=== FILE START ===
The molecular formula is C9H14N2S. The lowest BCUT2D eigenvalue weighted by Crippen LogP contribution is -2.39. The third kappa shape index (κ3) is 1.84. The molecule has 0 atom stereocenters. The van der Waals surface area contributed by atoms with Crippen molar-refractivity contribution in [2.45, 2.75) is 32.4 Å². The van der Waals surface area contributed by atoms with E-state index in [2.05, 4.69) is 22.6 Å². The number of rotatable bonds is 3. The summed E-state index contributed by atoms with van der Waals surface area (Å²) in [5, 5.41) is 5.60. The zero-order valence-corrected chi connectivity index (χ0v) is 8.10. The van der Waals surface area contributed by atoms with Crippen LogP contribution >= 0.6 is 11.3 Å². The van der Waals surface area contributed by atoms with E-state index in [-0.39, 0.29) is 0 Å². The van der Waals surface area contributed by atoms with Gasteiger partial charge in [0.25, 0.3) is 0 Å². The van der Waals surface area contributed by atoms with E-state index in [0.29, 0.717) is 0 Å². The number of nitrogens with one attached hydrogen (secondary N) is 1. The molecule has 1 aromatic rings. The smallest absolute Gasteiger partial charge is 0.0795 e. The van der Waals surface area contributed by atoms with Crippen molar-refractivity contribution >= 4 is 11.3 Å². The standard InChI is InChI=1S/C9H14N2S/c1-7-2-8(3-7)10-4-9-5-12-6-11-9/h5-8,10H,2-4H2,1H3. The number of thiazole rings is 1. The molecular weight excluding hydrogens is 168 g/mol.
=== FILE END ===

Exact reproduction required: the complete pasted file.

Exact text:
The molecular formula is C9H14N2S. The lowest BCUT2D eigenvalue weighted by Crippen LogP contribution is -2.39. The third kappa shape index (κ3) is 1.84. The molecule has 0 atom stereocenters. The van der Waals surface area contributed by atoms with Crippen molar-refractivity contribution in [2.45, 2.75) is 32.4 Å². The van der Waals surface area contributed by atoms with E-state index in [2.05, 4.69) is 22.6 Å². The number of rotatable bonds is 3. The summed E-state index contributed by atoms with van der Waals surface area (Å²) in [5, 5.41) is 5.60. The zero-order valence-corrected chi connectivity index (χ0v) is 8.10. The van der Waals surface area contributed by atoms with Crippen LogP contribution >= 0.6 is 11.3 Å². The van der Waals surface area contributed by atoms with E-state index in [-0.39, 0.29) is 0 Å². The van der Waals surface area contributed by atoms with Gasteiger partial charge in [0.25, 0.3) is 0 Å². The van der Waals surface area contributed by atoms with E-state index in [0.29, 0.717) is 0 Å². The number of nitrogens with one attached hydrogen (secondary N) is 1. The molecule has 1 aromatic rings. The smallest absolute Gasteiger partial charge is 0.0795 e. The van der Waals surface area contributed by atoms with Crippen molar-refractivity contribution >= 4 is 11.3 Å². The standard InChI is InChI=1S/C9H14N2S/c1-7-2-8(3-7)10-4-9-5-12-6-11-9/h5-8,10H,2-4H2,1H3. The number of thiazole rings is 1. The molecular weight excluding hydrogens is 168 g/mol.